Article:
Tax Filing and Divorce
Divorcing couples might become confused about how to file their taxes if they are still working through their divorce. This is a common question that many couples have during the divorce process and often just another issue to face while divorcing. When considering your tax filing talk it over with your spouse. Finances are a sensitive, yet important, topic during a divorce. If you are unsure about whether this could work in your case, it would probably be better to file your taxes separately.
If a couple is separated, but still legally married, they can choose to file their taxes jointly. As long as a couple is not yet officially divorced by December 31st, filing jointly remains an option. However, if the divorce is finalized before December 31st, both partners must file as either “single” or “head of household.”
Filing Taxes Jointly During a Divorce
There are pros and cons to filing taxes jointly. The most obvious advantage to filing jointly is the lower amount of money paid in taxes by married couples. That aside, a challenge that filing jointly poses is that both spouses are responsible for any money owed. This could potentially become a point of contention in a non-amicable divorce. Some relief is available through the IRS for cases like this. Talk to your lawyer or attorney to know your rights if filing taxes becomes an issue in your divorce.
Opting to File Taxes Separately from Your Spouse
Prior to the divorce being finalized, couples may file separately. They may each file as “married filing separately” or “head of household.” To file for head of household, a few stipulations must be met:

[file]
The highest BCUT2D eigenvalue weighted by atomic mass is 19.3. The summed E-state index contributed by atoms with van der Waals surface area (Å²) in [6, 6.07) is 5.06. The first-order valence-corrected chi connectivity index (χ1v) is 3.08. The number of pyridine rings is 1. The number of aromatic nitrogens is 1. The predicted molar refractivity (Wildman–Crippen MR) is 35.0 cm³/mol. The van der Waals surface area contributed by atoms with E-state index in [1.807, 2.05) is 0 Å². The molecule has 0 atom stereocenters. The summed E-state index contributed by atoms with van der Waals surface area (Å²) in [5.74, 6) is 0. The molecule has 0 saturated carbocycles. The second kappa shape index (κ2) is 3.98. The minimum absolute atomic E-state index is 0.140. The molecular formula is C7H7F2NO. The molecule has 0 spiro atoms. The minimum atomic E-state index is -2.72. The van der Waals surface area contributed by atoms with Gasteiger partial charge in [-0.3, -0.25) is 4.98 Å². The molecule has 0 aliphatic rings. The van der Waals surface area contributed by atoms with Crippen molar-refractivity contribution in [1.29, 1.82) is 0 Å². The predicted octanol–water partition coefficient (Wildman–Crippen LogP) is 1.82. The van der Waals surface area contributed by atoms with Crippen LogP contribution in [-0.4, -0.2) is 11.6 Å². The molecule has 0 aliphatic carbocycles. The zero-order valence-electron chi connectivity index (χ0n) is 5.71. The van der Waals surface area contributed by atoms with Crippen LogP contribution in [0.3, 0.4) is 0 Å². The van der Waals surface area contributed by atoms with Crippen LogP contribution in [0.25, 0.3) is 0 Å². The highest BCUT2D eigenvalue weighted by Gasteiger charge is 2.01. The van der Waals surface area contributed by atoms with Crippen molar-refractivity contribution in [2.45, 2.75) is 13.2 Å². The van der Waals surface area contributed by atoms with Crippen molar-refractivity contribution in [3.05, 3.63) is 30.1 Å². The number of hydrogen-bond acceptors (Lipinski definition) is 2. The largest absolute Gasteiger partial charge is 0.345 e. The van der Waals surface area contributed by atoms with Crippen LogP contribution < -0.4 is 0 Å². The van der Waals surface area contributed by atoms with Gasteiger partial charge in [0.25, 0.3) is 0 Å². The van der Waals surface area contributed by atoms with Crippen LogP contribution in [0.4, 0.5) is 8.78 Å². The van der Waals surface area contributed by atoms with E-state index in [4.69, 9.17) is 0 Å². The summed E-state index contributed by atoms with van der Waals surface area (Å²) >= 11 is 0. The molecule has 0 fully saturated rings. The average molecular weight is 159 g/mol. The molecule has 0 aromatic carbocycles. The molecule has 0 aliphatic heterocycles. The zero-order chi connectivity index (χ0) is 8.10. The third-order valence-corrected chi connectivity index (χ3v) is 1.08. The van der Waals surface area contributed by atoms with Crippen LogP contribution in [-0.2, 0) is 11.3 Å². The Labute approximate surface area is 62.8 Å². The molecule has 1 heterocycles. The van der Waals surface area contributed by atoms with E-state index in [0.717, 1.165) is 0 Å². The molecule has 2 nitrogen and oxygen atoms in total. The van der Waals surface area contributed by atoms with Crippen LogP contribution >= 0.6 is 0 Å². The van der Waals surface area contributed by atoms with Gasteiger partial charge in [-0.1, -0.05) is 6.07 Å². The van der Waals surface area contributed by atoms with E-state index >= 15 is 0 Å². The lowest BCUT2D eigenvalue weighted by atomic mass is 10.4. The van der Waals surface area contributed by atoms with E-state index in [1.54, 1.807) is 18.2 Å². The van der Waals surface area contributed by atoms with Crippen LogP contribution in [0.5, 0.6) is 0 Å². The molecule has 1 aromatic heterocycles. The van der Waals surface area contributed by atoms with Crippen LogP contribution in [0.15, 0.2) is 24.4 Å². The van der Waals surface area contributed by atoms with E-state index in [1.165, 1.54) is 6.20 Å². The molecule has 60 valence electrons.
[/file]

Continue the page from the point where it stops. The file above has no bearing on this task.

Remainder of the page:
- The spouse filing as head of household must have paid more than half of the household expenses that year. That means rent, food consumed, taxes, mortgage, and utilities.
- The head of household’s home must have been the primary home of the couple’s child or children for more than half of the year.
- The couple did not live together for more than half the year.
The benefits of filing as head of household are the privilege of claiming a larger standard deduction than those not filing as head of household and being taxed at a lower rate. Taxpayers who file as head of household also have access to a wider range of tax brackets than those who don’t file as head of household.
Unsure How to File Taxes During Your NJ Divorce? Call Today.
If you are confused about filing your taxes during the divorce process or need advice about how to proceed, call the experienced divorce attorneys at Villani & DeLuca at (732) 965-3350 for a free legal consultation. Villani & DeLuca lawyers have practiced family law in Monmouth and Ocean Counties since 1996. Their professional network includes financial experts who can answer any tax and other monetary questions you might have.